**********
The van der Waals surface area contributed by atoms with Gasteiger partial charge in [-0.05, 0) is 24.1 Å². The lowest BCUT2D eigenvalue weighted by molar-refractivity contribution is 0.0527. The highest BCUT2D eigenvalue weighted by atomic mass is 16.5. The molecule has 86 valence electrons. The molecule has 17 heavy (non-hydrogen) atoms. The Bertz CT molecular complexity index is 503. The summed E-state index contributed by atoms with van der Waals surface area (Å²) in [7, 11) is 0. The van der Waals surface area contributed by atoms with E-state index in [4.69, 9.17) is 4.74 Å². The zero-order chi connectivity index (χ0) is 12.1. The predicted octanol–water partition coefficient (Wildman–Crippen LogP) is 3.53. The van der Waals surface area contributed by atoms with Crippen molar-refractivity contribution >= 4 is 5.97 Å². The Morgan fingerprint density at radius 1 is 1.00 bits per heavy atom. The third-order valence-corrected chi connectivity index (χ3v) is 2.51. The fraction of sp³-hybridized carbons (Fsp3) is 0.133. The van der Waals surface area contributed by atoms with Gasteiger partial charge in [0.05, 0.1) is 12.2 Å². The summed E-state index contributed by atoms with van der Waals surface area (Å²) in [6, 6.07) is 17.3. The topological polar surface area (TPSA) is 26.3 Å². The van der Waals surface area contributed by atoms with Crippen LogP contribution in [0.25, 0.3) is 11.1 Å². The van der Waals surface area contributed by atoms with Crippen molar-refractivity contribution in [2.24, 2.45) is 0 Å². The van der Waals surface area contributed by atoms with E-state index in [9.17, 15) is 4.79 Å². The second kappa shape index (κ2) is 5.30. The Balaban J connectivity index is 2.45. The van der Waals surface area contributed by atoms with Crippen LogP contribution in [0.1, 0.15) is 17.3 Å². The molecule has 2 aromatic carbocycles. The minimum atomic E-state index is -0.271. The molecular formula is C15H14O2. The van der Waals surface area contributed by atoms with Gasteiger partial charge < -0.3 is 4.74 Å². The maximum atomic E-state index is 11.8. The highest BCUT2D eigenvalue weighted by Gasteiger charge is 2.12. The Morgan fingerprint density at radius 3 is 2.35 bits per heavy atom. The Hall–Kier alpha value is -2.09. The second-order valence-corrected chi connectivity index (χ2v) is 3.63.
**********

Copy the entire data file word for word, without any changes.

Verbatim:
The van der Waals surface area contributed by atoms with Gasteiger partial charge in [-0.05, 0) is 24.1 Å². The lowest BCUT2D eigenvalue weighted by molar-refractivity contribution is 0.0527. The highest BCUT2D eigenvalue weighted by atomic mass is 16.5. The molecule has 86 valence electrons. The molecule has 17 heavy (non-hydrogen) atoms. The Bertz CT molecular complexity index is 503. The summed E-state index contributed by atoms with van der Waals surface area (Å²) in [7, 11) is 0. The van der Waals surface area contributed by atoms with E-state index in [4.69, 9.17) is 4.74 Å². The zero-order chi connectivity index (χ0) is 12.1. The predicted octanol–water partition coefficient (Wildman–Crippen LogP) is 3.53. The van der Waals surface area contributed by atoms with Crippen molar-refractivity contribution >= 4 is 5.97 Å². The Morgan fingerprint density at radius 1 is 1.00 bits per heavy atom. The third-order valence-corrected chi connectivity index (χ3v) is 2.51. The fraction of sp³-hybridized carbons (Fsp3) is 0.133. The van der Waals surface area contributed by atoms with Gasteiger partial charge in [0.05, 0.1) is 12.2 Å². The summed E-state index contributed by atoms with van der Waals surface area (Å²) in [6, 6.07) is 17.3. The topological polar surface area (TPSA) is 26.3 Å². The van der Waals surface area contributed by atoms with Crippen LogP contribution in [0.25, 0.3) is 11.1 Å². The van der Waals surface area contributed by atoms with Crippen molar-refractivity contribution in [2.24, 2.45) is 0 Å². The van der Waals surface area contributed by atoms with E-state index in [9.17, 15) is 4.79 Å². The second kappa shape index (κ2) is 5.30. The Balaban J connectivity index is 2.45. The van der Waals surface area contributed by atoms with Crippen LogP contribution in [0.1, 0.15) is 17.3 Å². The molecule has 2 aromatic carbocycles. The minimum atomic E-state index is -0.271. The molecular formula is C15H14O2. The van der Waals surface area contributed by atoms with Gasteiger partial charge < -0.3 is 4.74 Å². The maximum atomic E-state index is 11.8. The highest BCUT2D eigenvalue weighted by Gasteiger charge is 2.12. The Morgan fingerprint density at radius 3 is 2.35 bits per heavy atom. The Hall–Kier alpha value is -2.09. The second-order valence-corrected chi connectivity index (χ2v) is 3.63.